Model
inputs
The
transition
probabilities
used
in
the
model
are
shown
in
Table
1.
Whenever
available,
Belgian-specific
data
were
used.
However,
for
parameters
relating
to
the
natural
history
of
the
disease
(i.e.
2
Cervarix
is
a
registered
trademark
of
the
GlaxoSmithKline
group
of
companies.
independent
of
treatment
or
screening)
we
used
published
data
from
other
countries,
as
these
parameters
were
assumed
to
be
identical
across
countries.
The
validity
of
the
model
was
assessed
by
comparing
the
age-specific
cervical
cancer
incidence
and
deaths
estimated
by
the
model
without
vaccination
to
the
cervical
cancer
incidence
reported
by
the
Belgian
cancer
registry.
2.2.1.
Vaccine
effectiveness
From
the
model
construct,
the
vaccine
effectiveness
only
applies
to
the
transition
from
no
HPV
to
HPV.
Vaccine
effectiveness
data
were
derived
from
published
clinical
trials
(Table
1).
For
women
before
the
age
of
sexual
debut
(pre-exposure
to
HPV),
vaccine
effec-
tiveness
was
based
on
vaccine
efficacy
reported
for
girls
and
women
who
were
DNA-negative
for
the
relevant
HPV
type
at
study
entry
(Total
Vaccinated
Cohort
[TVC]
naïve
cohorts)
[7,39].
This
popu-
lation
was
selected
as
representative
of
vaccine
efficacy
among
girls
and
women
pre-HPV
exposure.
For
women
post-HPV
expo-
sure,
we
used
vaccine
efficacy
reported
from
vaccine
clinical
trials
for
women
who
were
HPV
DNA-negative
regardless
of
serostatus
at
baseline
[7]
.
These
data
represent
vaccine
efficacy
against
inci-
dent
infection
among
women
with
and
without
previous
infection
but
without
current
infection.
This
population
even
though
limited
to
25
years
of
age
was
selected
as
the
most
representative
among
available
data
for
vaccination
post-sexual
debut,
in
whom
the
vac-
cine
effect
is
limited
to
prevention
of
incident
infection,
and
who
may
have
had
a
previous
infection
that
has
cleared.
The
cut-off
age
between
pre-
and
post-exposure
was
set
at
17
years,
based
on
the
reported
median
age
of
first
sexual
intercourse
in
industrialised
countries
[20].
Vaccination
before
age
17
years
was
modelled
using
the
pre-exposure
vaccine
efficacy,
while
vaccination
after
age
17
years
was
modelled
using
the
post-exposure
efficacy.
Overall
vaccine
effectiveness
took
into
account
efficacy
against
vaccine
HPV
types
(HPV-16
and
HPV-18),
and
protection
efficacy
against
10
other
HPV
types
(HPV-31/33/35/39/45/51/52/56/58/59)
[7,8,22].
Data
on
efficacy
against
each
HPV
type
were
combined
with
the
proportion
of
each
HPV
type
within
each
lesion
to
estimate
overall
expected
vaccine
effectiveness,
calculated
as
follows:
VE
=
i
%HPV
i
×
Ve
i
where
VE
is
the
vaccine
effectiveness
against
a
specific
lesion;
i
=
HPV-16/18,
HPV-31/33/35/39/45/51/52/56/58/59;
%HPV
i
is
the
frequency
with
which
HPV
type
i
occurs
in
a
specific
lesion;
Ve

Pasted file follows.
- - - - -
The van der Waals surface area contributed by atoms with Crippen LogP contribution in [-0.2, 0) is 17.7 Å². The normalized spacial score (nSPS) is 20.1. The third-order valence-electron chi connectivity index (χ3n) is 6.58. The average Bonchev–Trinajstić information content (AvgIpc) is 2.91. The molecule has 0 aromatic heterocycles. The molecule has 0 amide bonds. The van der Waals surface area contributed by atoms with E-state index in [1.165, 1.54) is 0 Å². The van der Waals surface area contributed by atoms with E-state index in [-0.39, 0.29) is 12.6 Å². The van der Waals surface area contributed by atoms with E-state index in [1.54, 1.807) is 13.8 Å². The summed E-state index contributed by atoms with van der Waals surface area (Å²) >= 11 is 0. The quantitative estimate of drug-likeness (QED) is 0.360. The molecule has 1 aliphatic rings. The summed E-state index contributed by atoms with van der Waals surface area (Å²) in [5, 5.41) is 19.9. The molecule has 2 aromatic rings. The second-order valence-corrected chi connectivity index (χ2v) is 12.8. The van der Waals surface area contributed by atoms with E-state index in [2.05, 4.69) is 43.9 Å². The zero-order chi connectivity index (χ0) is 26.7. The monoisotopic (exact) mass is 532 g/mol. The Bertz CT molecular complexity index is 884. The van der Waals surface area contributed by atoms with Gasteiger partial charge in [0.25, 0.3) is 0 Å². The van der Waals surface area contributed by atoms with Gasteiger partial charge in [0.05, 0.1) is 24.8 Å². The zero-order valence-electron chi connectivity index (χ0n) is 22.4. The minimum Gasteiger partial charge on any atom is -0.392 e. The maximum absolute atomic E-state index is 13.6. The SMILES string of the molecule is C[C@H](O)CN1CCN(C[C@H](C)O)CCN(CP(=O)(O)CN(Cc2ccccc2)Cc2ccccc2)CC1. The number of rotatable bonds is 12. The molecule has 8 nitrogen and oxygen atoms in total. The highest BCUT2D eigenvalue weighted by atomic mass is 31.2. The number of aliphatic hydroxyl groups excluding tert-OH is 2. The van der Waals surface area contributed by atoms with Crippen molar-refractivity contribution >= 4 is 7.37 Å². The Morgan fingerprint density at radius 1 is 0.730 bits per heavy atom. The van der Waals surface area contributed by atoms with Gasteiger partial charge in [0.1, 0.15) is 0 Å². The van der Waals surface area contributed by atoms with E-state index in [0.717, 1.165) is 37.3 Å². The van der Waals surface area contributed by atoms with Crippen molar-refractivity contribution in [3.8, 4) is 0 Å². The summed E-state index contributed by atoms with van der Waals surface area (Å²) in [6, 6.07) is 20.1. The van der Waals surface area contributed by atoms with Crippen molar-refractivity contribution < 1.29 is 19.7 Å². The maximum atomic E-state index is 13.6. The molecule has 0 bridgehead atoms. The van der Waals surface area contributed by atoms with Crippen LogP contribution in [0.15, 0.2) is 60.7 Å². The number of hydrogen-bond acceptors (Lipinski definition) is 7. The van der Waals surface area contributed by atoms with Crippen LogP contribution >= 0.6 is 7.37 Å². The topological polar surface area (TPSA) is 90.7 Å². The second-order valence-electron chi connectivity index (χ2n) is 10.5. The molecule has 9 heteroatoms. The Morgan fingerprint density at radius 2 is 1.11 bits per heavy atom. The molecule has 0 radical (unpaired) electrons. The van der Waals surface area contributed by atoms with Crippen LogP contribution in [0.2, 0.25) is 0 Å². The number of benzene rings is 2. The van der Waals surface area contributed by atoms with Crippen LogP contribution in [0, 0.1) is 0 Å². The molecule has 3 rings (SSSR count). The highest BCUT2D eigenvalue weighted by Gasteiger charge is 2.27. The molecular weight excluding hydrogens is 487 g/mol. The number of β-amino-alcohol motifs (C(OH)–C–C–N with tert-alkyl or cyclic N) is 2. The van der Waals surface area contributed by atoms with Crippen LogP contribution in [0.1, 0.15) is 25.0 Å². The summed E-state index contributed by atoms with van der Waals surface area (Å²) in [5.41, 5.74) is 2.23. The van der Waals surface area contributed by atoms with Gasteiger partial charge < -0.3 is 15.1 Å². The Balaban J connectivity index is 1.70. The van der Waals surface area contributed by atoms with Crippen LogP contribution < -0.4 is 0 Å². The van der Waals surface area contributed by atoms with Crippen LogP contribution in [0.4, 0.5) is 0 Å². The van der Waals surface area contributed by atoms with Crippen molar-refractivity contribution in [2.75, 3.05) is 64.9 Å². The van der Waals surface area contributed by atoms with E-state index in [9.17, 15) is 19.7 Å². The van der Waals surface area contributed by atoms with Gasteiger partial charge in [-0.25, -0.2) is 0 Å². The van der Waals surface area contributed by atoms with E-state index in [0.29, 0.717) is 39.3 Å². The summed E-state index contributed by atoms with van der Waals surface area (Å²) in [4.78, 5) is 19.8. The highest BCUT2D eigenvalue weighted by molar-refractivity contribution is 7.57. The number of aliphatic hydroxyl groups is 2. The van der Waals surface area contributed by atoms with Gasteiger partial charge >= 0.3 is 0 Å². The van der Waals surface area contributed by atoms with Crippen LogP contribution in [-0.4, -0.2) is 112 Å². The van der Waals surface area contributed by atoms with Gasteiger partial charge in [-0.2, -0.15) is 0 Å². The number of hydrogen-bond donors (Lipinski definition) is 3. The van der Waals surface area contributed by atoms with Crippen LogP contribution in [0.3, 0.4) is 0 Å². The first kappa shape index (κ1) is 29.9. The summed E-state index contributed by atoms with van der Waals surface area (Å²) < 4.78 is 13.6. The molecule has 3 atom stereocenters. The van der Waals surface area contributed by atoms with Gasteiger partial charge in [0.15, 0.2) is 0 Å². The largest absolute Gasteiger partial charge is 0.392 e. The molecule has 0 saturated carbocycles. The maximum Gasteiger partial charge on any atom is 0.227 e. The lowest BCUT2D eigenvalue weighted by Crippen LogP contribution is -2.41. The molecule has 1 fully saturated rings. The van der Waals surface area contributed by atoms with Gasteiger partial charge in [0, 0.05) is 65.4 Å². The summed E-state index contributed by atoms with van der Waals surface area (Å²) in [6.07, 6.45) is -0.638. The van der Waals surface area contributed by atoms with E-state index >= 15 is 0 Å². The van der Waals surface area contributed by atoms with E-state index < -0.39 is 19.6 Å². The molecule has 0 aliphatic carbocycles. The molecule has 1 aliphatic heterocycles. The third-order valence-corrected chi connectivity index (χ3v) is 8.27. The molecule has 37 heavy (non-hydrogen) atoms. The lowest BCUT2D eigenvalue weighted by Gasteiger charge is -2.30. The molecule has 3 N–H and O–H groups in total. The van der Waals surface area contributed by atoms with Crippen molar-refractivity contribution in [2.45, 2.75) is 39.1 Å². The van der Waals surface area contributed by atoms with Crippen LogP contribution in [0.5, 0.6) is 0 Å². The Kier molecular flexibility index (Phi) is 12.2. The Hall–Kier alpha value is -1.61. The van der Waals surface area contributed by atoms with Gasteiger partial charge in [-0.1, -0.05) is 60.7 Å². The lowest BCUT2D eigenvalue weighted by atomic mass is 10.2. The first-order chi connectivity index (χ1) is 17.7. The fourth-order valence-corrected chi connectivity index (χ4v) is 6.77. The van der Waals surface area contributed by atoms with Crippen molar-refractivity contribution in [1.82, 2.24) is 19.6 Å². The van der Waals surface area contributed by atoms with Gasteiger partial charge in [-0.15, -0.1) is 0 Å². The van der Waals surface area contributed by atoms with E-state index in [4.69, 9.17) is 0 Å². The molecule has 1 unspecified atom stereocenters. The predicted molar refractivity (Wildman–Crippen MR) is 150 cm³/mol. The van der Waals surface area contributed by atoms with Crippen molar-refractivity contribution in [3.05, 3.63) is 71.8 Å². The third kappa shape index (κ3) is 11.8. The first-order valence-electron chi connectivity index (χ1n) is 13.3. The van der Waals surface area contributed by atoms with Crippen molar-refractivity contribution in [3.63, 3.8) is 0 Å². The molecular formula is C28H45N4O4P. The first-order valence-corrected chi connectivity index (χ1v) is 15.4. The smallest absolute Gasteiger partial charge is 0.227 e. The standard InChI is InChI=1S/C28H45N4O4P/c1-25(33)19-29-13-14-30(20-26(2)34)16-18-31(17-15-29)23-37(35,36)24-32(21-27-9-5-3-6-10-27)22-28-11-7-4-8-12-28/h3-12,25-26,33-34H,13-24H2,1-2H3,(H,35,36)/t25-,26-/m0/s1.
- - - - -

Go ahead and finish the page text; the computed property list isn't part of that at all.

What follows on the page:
i
is
the
type-specific
(i)
vaccine
efficacy.
Vaccination
was
assumed
to
confer
lifelong
protection.
In
sce-
narios
without
protection
against
non-HVP-16/18,
this
component
of
vaccine
effectiveness
was
set
at
0.
2.2.2.
Costs
The
analysis
was
performed
from
the
perspective
of
the
Belgian
healthcare
payers,
and
therefore
included
direct
medical
costs
only.
A
two-round
Delphi
panel
with
six
Belgian
healthcare
prac-
titioners
estimated
the
average
use
of
medical
resources
for
treatment
of
cervical
intraepithelial
neoplasia
(CIN)
of
different
severities
(grade
1
and
grade
2/3),
cervical
cancer
and
the
current
standard
of
Papanicolaou
smear-based
screening.
Unit
cost
data
(in
2010
D
)
obtained
from
Belgian
healthcare
tariffs
[21]
for
each
resource
were
used
to
estimate
the
costs
associated
with
the
treat-
ment
of
each
lesion
and
screening.
This
does
not
take
into
account
additional
costs
such
as
those
related
to
pre-term
deliveries
for
conisation
[22,19].
Page 2
3964 N.
Demarteau
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/
Vaccine
31 (2013) 3962–
3971
Table
1
Input
data.
Variable
Base
case
value
a
Reference
State:
HPV
Onc
HPV
infection
rate Yearly
incidence
of
HPV
Onc Due
to
lack
of
Belgian
data,
incidence
is
based
on
HPVonc
incidence
by
age
in
France
estimated
from
HPV
prevalence,
progression
to
CIN,
HPV
clearance
and
natural
mortality
[35]
HPV
regression
to
No
HPV
Age
dependent
probabilities
[36–38]
HPV
progression
to
CIN1
0.05
[39]
HPV
progression
to
CIN2/3
0
Spontaneous
progression
within
1
year,
assumed
to
be
0
(i.e.
need
at
least
2
years
to
develop
CIN2/3)
State:
CIN1
and
CIN1
detected
CIN1
detected
0.67
[40]
CIN1
regression
to
No
HPV
0.50
[41,42]
CIN1
progression
to
CIN2/3
0.12
[41]
CIN
treatment
practice
and
efficacy
28%
of
CIN1
detected
patients
undergoing
treatment;
95%
efficacy
of
CIN1
treatment
(patients
returning
to
Normal
(No
HPV)
state
after
treatment)
Expert
opinion
State:
CIN2/3,
persistent
CIN2/3
and
CIN2/3
detected
CIN2/3
regression
to
No
HPV
0.267
[41]
CIN2/3
regression
to
CIN1
0
Assumption
CIN2/3
progression
to
persistent
CIN2/3
0.128
[41]
CIN2/3
detected
0.75
[40]
Persistent
CIN2/3
progression
to
cancer 0.0025
increase
from
20
years
to
40,
0.0025/8
increase
from
40
to
60;
0.0025/16
increase
thereafter
Assumptions
(no
data
available)
CIN2/3
treatment
practice
and
efficacy